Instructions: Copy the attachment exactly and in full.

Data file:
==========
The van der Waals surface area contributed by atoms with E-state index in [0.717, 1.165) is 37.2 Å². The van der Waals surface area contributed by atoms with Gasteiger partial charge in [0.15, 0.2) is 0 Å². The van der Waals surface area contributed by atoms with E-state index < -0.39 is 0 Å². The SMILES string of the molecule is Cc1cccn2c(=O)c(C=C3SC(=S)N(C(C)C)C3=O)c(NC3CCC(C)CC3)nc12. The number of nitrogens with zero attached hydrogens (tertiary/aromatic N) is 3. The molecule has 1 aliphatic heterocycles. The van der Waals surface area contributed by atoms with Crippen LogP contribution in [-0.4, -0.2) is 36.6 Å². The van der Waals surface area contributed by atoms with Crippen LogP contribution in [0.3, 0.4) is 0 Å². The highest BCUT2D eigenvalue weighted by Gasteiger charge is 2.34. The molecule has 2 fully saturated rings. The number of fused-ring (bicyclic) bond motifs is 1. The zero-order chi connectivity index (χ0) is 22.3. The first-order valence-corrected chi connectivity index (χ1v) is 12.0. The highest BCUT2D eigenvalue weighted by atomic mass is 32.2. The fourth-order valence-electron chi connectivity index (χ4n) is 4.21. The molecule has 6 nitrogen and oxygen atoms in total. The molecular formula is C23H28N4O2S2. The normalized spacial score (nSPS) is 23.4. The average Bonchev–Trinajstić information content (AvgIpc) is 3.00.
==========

The van der Waals surface area contributed by atoms with E-state index in [0.717, 1.165) is 37.2 Å². The van der Waals surface area contributed by atoms with Gasteiger partial charge in [0.15, 0.2) is 0 Å². The van der Waals surface area contributed by atoms with E-state index < -0.39 is 0 Å². The SMILES string of the molecule is Cc1cccn2c(=O)c(C=C3SC(=S)N(C(C)C)C3=O)c(NC3CCC(C)CC3)nc12. The number of nitrogens with zero attached hydrogens (tertiary/aromatic N) is 3. The molecule has 1 aliphatic heterocycles. The van der Waals surface area contributed by atoms with Crippen LogP contribution in [-0.4, -0.2) is 36.6 Å². The van der Waals surface area contributed by atoms with Crippen LogP contribution in [0.3, 0.4) is 0 Å². The highest BCUT2D eigenvalue weighted by Gasteiger charge is 2.34. The molecule has 2 fully saturated rings. The number of fused-ring (bicyclic) bond motifs is 1. The zero-order chi connectivity index (χ0) is 22.3. The first-order valence-corrected chi connectivity index (χ1v) is 12.0. The highest BCUT2D eigenvalue weighted by atomic mass is 32.2. The fourth-order valence-electron chi connectivity index (χ4n) is 4.21. The molecule has 6 nitrogen and oxygen atoms in total. The molecular formula is C23H28N4O2S2. The normalized spacial score (nSPS) is 23.4. The average Bonchev–Trinajstić information content (AvgIpc) is 3.00.